51. Deputy Dara Calleary asked the Minister for Public Expenditure and Reform the cost of ensuring full pay equality, including in respect of allowances for all public servants recruited post-2011 when compared with those employed pre-2011; his plans in this regard; and if he will make a statement on the matter. [19744/16]

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Bríd Smith

Question:

52. Deputy Bríd Smith asked the Minister for Public Expenditure and Reform his plans to reverse the reductions in the starting salaries of newly qualified teachers, nurses and other public sector workers. [19716/16]

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Oral answers (6 contributions) (Question to Public)

My question attempts to ascertain the extent to which the Minister may find it within his capacity to assist more recent recruits throughout the public service, including gardaí and teachers, who find themselves employed at a lower level causing them difficulties in respect of housing, rent and the cost of living and to ascertain whether the Minister can identify a programme for restoration.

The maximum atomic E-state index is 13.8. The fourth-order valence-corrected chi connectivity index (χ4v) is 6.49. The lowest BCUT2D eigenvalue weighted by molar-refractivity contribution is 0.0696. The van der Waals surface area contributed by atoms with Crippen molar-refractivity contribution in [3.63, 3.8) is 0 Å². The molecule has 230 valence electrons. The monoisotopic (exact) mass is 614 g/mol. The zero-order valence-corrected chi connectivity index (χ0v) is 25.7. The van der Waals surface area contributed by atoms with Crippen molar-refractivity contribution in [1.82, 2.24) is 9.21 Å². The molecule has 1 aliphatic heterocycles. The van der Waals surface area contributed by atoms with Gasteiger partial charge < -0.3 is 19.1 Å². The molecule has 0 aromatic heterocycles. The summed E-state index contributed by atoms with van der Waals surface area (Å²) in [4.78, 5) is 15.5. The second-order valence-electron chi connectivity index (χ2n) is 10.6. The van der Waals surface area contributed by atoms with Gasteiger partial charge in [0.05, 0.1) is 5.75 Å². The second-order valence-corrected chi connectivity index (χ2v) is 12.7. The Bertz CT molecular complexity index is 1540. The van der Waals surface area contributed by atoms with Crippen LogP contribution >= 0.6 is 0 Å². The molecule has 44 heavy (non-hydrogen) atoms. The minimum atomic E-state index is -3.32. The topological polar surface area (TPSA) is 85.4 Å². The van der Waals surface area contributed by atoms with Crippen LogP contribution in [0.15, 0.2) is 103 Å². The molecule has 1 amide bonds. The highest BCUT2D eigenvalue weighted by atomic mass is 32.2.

I propose to take Questions Nos. 31, 36 to 38, inclusive, 49, 51 and 52 together.

For the majority of public servants, the difference in incremental salary scales between those public servants who entered public service employment since 2011 and those who entered before that date was addressed with the relevant union interests under the provisions of the Haddington Road agreement. There are, however, a number of areas across the public service where, due to the decision by the then Government in 2012 to cease payment of certain outdated allowances to employees recruited after that time, differences remain.